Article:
— Next joint committee meeting of OPEC and non-OPEC producers will be held in Vienna on Sept. 22. All options, including extending supply cuts beyond Q1 of 2018, are "left open to ensure that all efforts are made to rebalance the market," according to an OPEC statement. The group also confirmed that its deal achieved a conformity level of 94% as of July.
— Energy industry closely watching Tropical Storm Harvey that could become the first hurricane to make landfall in Texas in nine years and dump as much as two feet of rain on the heart of the U.S. refining industry. Gasoline prices jumped Wednesday, and traders expect more upward pressure on gasoline futures as the storm gets closer to Texas.
Nearly a third of U.S. refining capacity appears to be in Harvey's path on the Texas and western Louisiana coastlines, while forecasters expect the tropical storm to reach hurricane strength soon. Anadarko Petroleum has pulled workers from its Gulf of Mexico platforms, and refiners are assessing their operations.
— Canada, Mexico still upbeat on NAFTA 2.0 despite Trump threats. Canada will stay focused on the work ahead in North American Free Trade Agreement (NAFTA) negotiations, Prime Minister Justin Trudeau said after President Donald Trump said the U.S. would “probably” leave the agreement. “We're going to stay focused on what we've always known and what we've always said,” Trudeau said at a news conference. NAFTA benefits both Canadians and Americans, and Canada is “focused on the hard work we have ahead of us at the negotiating table,” he said.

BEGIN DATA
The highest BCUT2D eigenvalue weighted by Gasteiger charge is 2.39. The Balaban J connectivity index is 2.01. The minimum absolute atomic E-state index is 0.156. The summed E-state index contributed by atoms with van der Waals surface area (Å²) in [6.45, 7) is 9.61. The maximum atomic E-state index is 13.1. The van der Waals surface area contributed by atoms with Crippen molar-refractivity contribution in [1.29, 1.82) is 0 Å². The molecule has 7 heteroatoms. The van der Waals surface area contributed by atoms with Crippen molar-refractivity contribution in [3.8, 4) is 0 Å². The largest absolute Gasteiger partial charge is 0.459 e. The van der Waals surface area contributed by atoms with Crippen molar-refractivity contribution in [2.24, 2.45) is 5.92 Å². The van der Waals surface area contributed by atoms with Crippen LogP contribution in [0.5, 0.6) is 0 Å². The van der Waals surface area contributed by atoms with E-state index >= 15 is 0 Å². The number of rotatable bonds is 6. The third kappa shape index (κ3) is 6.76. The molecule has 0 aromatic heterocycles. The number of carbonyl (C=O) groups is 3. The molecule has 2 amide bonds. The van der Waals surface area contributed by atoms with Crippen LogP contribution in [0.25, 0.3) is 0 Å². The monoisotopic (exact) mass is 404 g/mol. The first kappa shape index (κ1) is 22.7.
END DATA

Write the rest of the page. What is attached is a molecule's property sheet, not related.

Mexico's Foreign Minister Luis Videgaray said in a tweet that there were “no surprises” in Trump's renewed threat to scrap NAFTA. “We are already in a negotiation. Mexico will remain at the table with serenity and firmness and national interest ahead.” Mexico could have the most to lose if the pact unravels, as the country has been Trump's prime target. If Trump really wanted to break up NAFTA he would have done so already, Videgaray said.